Orion Kriegman and Stacie Nicole Smith, under the direction of Stacie Nicole Smith and David FairmanSix-person mediated negotiation among representatives of the Pullman Palace Car Company, its workers and others involved in a general strike, to address issues of workers' rights
The Pullman Strike Role Play is a simulation from the Workable Peace Curriculum Series unit on The Rise of Organized Labor in the United States.
This role play is set in the town of Pullman, Illinois, outside of Chicago, in 1894. Pullman is a town designed, owned, and operated by industrialist George Pullman, President of the Pullman Palace Car Company, and with a population of several thousand people, almost all employed at the Pullman Company. Labor activism is strong in Chicago at this time, but Pullman tries to keep his workers from organizing and does not recognize unions. Nonetheless, the workers join the American Railway Union, just as the nation is sinking into an economic depression that forces most industrialists to lay off workers and lower wages. The burdens of this economic downswing are especially difficult for Pullman’s workers because the rents in the town of Pullman are high, and Pullman does not lower them.
Eventually, the conflict escalates to a confrontation between Pullman and a committee representing workers. The workers demand higher wages and lower rents, and Pullman informs them that neither can be met. Soon thereafter, the workers go on strike, and manage to convince the members of the American Railway Union to support them with a boycott of Pullman cars. That means they refuse to work on trains containing Pullman cars. The general managers of all the train companies in Chicago side with Pullman, and refuse to disconnect Pullman cars from their lines, and so train traffic is held up and stopped across the nation.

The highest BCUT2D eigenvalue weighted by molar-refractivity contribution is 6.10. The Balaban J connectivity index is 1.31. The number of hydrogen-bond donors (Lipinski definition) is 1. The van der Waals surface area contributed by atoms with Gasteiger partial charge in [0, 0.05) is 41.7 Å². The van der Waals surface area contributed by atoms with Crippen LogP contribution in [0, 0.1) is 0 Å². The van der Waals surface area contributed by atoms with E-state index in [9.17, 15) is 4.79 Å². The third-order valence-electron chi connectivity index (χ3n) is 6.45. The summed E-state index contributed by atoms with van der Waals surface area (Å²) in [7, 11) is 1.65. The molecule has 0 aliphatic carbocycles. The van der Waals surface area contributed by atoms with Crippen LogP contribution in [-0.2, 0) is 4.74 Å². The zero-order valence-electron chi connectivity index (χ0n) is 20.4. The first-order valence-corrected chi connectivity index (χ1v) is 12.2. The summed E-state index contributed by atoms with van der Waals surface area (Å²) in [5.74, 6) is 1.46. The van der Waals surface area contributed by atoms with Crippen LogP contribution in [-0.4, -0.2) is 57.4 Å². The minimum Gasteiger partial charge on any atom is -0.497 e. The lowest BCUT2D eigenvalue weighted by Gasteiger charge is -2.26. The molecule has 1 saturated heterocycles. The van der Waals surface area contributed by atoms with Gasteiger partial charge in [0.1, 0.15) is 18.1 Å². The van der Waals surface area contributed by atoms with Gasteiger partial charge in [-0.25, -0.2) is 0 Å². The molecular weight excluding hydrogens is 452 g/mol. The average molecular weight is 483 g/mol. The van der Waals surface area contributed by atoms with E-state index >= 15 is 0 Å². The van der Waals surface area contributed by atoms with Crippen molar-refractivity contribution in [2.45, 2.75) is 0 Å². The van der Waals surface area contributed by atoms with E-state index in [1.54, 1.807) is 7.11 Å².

Although attempts were made to convince the parties involved to enter into negotiations, the key stakeholders never convened in either a formal or informal facilitated setting. Instead, the federal government sent forces from the U.S. Army to end the strike. It is at this point that the Pullman Strike Role Play becomes counter-factual. Our simulation asks participants to imagine “what if” all the stakeholder groups had been brought together for negotiations, by imagining that the federal government is unwilling to intervene until negotiations are attempted. Five stakeholders and a mediator/chair agree to sit down together to try to resolve the conflict.
- Provide accurate history and background information on growing conflict between labor and capital during the Industrial Revolution, and specifically the Pullman Strike, and provide opportunities for students to engage with this history in a direct and realistic context.
- Stimulate and motivate student learning through active participation, as well as reading, writing, class discussion, and other forms of analysis and expression
- Build students’ negotiation and conflict management skills by asking them to take on the roles of participants seeking to resolve a conflict through negotiation, with support and feedback as they prepare, conduct, and debrief the role play.
- Challenge students to find the links between the conflict presented in the role play and the conflict resolution steps presented in the Workable Peace Framework, and to apply them to other conflicts in history and in their own lives.
Teacher’s Package Includes:
- Participant Materials
- Teaching Note
- Master List of Player Goals
- Framework for a Workable Peace
- Workable Peace Self-Assessment Form
- Observation/ Assessment Instructions
If you would like additional information about the Workable Peace framework and teaching materials, including information about teacher training and support, please contact Workable Peace Co-Directors David Fairman or Stacie Smith at:
The Consensus Building Institute, Inc. 238 Main Street Suite 400 Cambridge, MA 02142 Phone: 617-492-1414 Fax: 617-492-1919 Website: www.cbuilding.org
Pullman Strike Role Play, The Workable Peace: The Rise of Organized Labor in the United States Attributes